If someone told you early this year that you would be able to buy Exxon Mobil (NYSE:XOM) stock for $33, they would have not taken you seriously. They may even have considered you to be, well, off your rocker! But of course, XOM stock is now trading at about half its value since the start of 2020.
The main reason for this is the novel coronavirus pandemic. It has devastated the travel industry but has also resulted in recessions across the globe. And yes, all the major oil operators, like Chevron (NYSE:CVX), BP (NYSE:BP) and Royal Dutch Shell (NYSE:RDS.A), have taken massive hits to their share prices.
Yet even before the pandemic, the oil market was under pressure. There was intense infighting among OPEC members, especially between Russia and Saudi Arabia. There was also the increases in production in the U.S.
However, during the past few months, there has been some stabilization with crude oil prices. But the current levels are still where many producers cannot be profitable. It’s a brutal situation.
But then again, isn’t it during such times that there are opportunities? Could this be a time for a contrarian trade?
Well, I think so – and a good place to start is with XOM stock.
Scale has always been critical with the oil industry. This allows for diversification against the risks of failed projects but also provides for economies of scale. When it comes to selling commodities, having a cost advantage is often key.
As a result, when it comes to XOM stock, the company will be able to survive the tough times. It has a diverse platform that covers:
- Upstream – Over the years, the company has been investing in long-term projects across the globe, such as with deep-water operations in places like Brazil and Guyana. These efforts are likely to mean stronger product growth.
- Downstream – XOM has an extensive network of refineries but also a huge footprint of retail locations.
- LNG (liquified natural gas) – XOM is one of the leaders in this important business.
- Chemicals – XOM generates substantial revenue in markets for things like drilling fluids, tires, packaging, molded parts and piping.
It’s true that all of these businesses have lagged this year. But it is important to keep in mind that there are positive secular trends that should help drive growth. According to the company’s own analysis, the world population will increase by 1 billion by 2030. There are also five people who are entering the middle class every second. In other words, there will be continued demand for affordable energy and chemicals.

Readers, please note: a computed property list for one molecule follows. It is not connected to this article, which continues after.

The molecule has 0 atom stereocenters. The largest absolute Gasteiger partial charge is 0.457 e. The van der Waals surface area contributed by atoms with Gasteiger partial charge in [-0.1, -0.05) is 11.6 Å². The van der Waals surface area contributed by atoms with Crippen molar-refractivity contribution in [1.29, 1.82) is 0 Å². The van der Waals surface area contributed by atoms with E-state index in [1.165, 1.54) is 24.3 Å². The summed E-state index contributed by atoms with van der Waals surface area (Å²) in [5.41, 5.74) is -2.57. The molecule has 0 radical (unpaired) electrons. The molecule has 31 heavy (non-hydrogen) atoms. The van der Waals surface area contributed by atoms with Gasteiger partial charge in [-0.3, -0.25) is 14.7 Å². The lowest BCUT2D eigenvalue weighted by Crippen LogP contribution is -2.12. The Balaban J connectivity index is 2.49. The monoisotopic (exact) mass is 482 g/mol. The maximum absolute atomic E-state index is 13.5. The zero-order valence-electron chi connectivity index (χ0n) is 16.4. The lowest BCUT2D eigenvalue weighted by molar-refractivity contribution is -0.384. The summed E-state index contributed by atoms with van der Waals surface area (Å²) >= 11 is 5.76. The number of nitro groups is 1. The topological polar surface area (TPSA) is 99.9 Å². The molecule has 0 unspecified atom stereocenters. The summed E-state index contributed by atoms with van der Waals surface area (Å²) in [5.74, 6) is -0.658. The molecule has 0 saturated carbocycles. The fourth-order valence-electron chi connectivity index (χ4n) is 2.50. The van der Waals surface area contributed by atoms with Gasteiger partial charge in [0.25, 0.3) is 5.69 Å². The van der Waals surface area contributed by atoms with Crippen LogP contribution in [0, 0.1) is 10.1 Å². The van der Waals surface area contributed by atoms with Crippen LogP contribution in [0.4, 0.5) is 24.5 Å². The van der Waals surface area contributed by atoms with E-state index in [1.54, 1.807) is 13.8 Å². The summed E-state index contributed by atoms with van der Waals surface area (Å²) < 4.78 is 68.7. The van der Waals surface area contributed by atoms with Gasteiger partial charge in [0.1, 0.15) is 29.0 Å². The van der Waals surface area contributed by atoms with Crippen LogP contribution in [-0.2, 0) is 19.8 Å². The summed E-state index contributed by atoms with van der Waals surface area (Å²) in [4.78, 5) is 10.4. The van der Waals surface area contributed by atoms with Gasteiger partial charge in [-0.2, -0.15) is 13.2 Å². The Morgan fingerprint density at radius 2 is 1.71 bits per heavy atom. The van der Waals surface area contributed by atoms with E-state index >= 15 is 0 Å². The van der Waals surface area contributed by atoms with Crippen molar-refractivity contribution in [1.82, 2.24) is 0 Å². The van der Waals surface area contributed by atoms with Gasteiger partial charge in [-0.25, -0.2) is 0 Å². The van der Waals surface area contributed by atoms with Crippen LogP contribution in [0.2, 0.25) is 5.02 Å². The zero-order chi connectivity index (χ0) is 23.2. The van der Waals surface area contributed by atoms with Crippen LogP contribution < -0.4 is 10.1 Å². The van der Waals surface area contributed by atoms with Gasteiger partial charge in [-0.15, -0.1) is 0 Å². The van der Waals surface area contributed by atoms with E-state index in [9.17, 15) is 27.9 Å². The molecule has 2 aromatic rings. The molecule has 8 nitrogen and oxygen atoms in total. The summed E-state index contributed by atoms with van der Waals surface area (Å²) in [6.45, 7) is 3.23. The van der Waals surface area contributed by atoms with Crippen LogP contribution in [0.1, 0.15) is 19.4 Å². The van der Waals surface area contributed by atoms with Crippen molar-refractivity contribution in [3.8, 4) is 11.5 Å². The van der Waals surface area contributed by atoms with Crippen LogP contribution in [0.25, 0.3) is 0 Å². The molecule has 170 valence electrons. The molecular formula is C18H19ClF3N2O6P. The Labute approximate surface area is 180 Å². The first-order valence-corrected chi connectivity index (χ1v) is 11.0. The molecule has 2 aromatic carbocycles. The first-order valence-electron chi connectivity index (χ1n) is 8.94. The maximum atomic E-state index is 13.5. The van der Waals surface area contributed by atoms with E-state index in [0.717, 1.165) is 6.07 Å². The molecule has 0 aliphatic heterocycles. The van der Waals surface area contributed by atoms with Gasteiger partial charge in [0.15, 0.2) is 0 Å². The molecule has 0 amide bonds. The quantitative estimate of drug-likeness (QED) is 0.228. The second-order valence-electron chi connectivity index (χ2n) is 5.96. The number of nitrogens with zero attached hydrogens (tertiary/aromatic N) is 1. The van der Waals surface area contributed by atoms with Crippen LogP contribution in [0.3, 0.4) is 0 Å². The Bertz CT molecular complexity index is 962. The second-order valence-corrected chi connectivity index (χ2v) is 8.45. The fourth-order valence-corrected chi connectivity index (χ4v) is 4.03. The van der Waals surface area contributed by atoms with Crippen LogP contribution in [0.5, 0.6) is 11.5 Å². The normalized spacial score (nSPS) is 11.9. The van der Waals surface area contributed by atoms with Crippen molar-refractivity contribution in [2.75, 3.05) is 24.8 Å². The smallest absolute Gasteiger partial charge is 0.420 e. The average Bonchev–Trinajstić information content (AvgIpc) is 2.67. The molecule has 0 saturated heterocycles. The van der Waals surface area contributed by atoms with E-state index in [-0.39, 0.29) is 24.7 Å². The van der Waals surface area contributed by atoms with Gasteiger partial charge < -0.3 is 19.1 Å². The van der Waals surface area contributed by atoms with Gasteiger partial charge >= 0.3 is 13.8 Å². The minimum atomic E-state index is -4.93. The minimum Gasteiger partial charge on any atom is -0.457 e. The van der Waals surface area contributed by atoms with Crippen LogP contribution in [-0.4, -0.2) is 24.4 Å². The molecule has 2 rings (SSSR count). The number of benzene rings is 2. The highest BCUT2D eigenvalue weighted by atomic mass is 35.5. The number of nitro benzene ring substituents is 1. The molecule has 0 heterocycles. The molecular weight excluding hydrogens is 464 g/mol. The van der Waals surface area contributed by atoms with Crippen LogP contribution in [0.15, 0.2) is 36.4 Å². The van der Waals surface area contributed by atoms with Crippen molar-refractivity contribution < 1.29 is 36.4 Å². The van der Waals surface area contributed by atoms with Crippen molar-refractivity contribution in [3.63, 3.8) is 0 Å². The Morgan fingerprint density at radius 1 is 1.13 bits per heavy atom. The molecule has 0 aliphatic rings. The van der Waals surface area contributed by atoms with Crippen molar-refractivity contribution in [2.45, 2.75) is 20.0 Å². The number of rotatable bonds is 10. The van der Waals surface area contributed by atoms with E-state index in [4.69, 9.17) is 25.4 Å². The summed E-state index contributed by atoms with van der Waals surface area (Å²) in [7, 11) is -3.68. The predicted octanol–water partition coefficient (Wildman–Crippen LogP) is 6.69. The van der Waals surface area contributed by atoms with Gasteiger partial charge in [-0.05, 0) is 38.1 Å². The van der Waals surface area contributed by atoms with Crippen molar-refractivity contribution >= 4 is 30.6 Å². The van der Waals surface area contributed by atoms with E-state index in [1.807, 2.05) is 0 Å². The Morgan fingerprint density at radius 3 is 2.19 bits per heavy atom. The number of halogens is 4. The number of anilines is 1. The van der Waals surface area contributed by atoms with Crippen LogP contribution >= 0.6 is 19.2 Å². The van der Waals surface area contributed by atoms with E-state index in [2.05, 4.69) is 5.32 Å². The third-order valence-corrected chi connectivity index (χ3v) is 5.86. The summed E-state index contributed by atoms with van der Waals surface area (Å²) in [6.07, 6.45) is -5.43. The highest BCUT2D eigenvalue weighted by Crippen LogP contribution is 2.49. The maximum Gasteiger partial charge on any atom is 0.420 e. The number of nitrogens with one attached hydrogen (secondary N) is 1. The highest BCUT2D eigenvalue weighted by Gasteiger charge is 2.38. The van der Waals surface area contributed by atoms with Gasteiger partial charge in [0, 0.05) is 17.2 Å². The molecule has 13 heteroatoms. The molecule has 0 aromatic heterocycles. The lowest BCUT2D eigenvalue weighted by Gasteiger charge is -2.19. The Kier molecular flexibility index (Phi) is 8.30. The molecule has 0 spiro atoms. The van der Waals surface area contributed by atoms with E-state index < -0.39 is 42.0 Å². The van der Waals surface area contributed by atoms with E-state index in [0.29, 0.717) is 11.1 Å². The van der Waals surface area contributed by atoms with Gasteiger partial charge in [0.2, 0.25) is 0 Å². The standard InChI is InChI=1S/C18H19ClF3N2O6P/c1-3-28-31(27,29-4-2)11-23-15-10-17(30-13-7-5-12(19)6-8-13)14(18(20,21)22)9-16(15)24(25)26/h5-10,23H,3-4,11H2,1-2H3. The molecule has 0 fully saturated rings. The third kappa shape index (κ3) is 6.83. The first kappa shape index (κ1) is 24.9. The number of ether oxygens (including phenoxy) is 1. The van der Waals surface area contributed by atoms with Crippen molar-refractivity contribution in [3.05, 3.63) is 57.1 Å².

In the meantime, the company is taking swift actions to restructure its operations. Consider that the company is reducing its 2020 capex by 30% to $23 billion and there is a cost cutting initiative for a 15% reduction.
Bottom Line on XOM Stock
The dividend yield on XOM stock is a juicy 10.2%. Granted, the belief on Wall Street is that there will be a cut. Actually, it could be announced this week when the company releases it quarterly report (which will be on Friday).
But XOM has a long history of protecting the dividend. After all, the company has made a payout for 37 consecutive years. And even if there is a reduction, the yield is likely to still be competitive.
Besides, it seems that much of the bad news has been factored into XOM stock – and then some. Note that the consensus price target on the shares is $45, which assumes 36% upside from current levels.
But in the next year or so, as the global economy begins to improve – as the vaccines get more prevalent – there will be lots of leverage for Exxon Mobil in its business. And it will not take much for earnings to get juiced again. So an investment right now could prove to be a good move for investors.
On the date of publication, Tom Taulli did not have (either directly or indirectly) any positions in any of the securities mentioned in this article.
Tom Taulli (@ttaulli) is an advisor/board member for startups and author of various books and online courses about technology, including Artificial Intelligence Basics, The Robotic Process Automation Handbook and Learn Python Super Fast. He is also the founder of WebIPO, which was one of the first platforms for public offerings during the 1990s.